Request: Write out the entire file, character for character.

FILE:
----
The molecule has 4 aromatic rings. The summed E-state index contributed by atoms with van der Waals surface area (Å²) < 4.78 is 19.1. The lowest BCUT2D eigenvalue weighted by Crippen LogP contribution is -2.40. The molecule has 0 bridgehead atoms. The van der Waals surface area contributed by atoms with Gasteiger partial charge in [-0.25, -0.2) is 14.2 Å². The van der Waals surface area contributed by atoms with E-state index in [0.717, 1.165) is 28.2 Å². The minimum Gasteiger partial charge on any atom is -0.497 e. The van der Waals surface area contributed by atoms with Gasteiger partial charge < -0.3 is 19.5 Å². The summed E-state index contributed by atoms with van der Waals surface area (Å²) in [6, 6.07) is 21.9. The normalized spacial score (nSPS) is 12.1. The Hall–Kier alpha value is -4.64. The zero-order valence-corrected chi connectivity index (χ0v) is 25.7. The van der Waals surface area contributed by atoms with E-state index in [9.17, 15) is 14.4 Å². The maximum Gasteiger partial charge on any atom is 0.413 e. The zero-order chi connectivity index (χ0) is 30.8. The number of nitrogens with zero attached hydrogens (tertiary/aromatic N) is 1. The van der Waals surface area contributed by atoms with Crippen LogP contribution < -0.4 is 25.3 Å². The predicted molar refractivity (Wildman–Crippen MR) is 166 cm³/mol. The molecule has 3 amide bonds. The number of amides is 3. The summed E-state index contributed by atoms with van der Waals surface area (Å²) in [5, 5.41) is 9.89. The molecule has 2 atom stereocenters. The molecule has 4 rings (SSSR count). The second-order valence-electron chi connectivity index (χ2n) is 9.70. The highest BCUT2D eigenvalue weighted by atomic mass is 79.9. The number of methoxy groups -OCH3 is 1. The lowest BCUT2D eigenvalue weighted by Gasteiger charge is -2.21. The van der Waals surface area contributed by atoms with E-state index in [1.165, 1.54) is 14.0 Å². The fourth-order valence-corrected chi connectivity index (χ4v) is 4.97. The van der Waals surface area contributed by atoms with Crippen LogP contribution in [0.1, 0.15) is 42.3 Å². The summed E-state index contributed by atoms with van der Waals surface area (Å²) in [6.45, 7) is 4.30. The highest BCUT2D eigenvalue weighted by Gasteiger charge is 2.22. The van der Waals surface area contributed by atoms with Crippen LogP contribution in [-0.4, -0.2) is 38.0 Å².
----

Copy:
The molecule has 4 aromatic rings. The summed E-state index contributed by atoms with van der Waals surface area (Å²) < 4.78 is 19.1. The lowest BCUT2D eigenvalue weighted by Crippen LogP contribution is -2.40. The molecule has 0 bridgehead atoms. The van der Waals surface area contributed by atoms with Gasteiger partial charge in [-0.25, -0.2) is 14.2 Å². The van der Waals surface area contributed by atoms with E-state index in [0.717, 1.165) is 28.2 Å². The minimum Gasteiger partial charge on any atom is -0.497 e. The van der Waals surface area contributed by atoms with Gasteiger partial charge < -0.3 is 19.5 Å². The summed E-state index contributed by atoms with van der Waals surface area (Å²) in [6, 6.07) is 21.9. The normalized spacial score (nSPS) is 12.1. The Hall–Kier alpha value is -4.64. The zero-order valence-corrected chi connectivity index (χ0v) is 25.7. The van der Waals surface area contributed by atoms with E-state index in [9.17, 15) is 14.4 Å². The maximum Gasteiger partial charge on any atom is 0.413 e. The zero-order chi connectivity index (χ0) is 30.8. The number of nitrogens with zero attached hydrogens (tertiary/aromatic N) is 1. The van der Waals surface area contributed by atoms with Crippen LogP contribution < -0.4 is 25.3 Å². The predicted molar refractivity (Wildman–Crippen MR) is 166 cm³/mol. The molecule has 3 amide bonds. The number of amides is 3. The summed E-state index contributed by atoms with van der Waals surface area (Å²) in [5, 5.41) is 9.89. The molecule has 2 atom stereocenters. The molecule has 4 rings (SSSR count). The second-order valence-electron chi connectivity index (χ2n) is 9.70. The highest BCUT2D eigenvalue weighted by atomic mass is 79.9. The number of methoxy groups -OCH3 is 1. The lowest BCUT2D eigenvalue weighted by Gasteiger charge is -2.21. The van der Waals surface area contributed by atoms with E-state index in [1.165, 1.54) is 14.0 Å². The fourth-order valence-corrected chi connectivity index (χ4v) is 4.97. The van der Waals surface area contributed by atoms with Crippen LogP contribution in [0.1, 0.15) is 42.3 Å². The summed E-state index contributed by atoms with van der Waals surface area (Å²) in [6.45, 7) is 4.30. The highest BCUT2D eigenvalue weighted by Gasteiger charge is 2.22. The van der Waals surface area contributed by atoms with Crippen LogP contribution in [-0.4, -0.2) is 38.0 Å².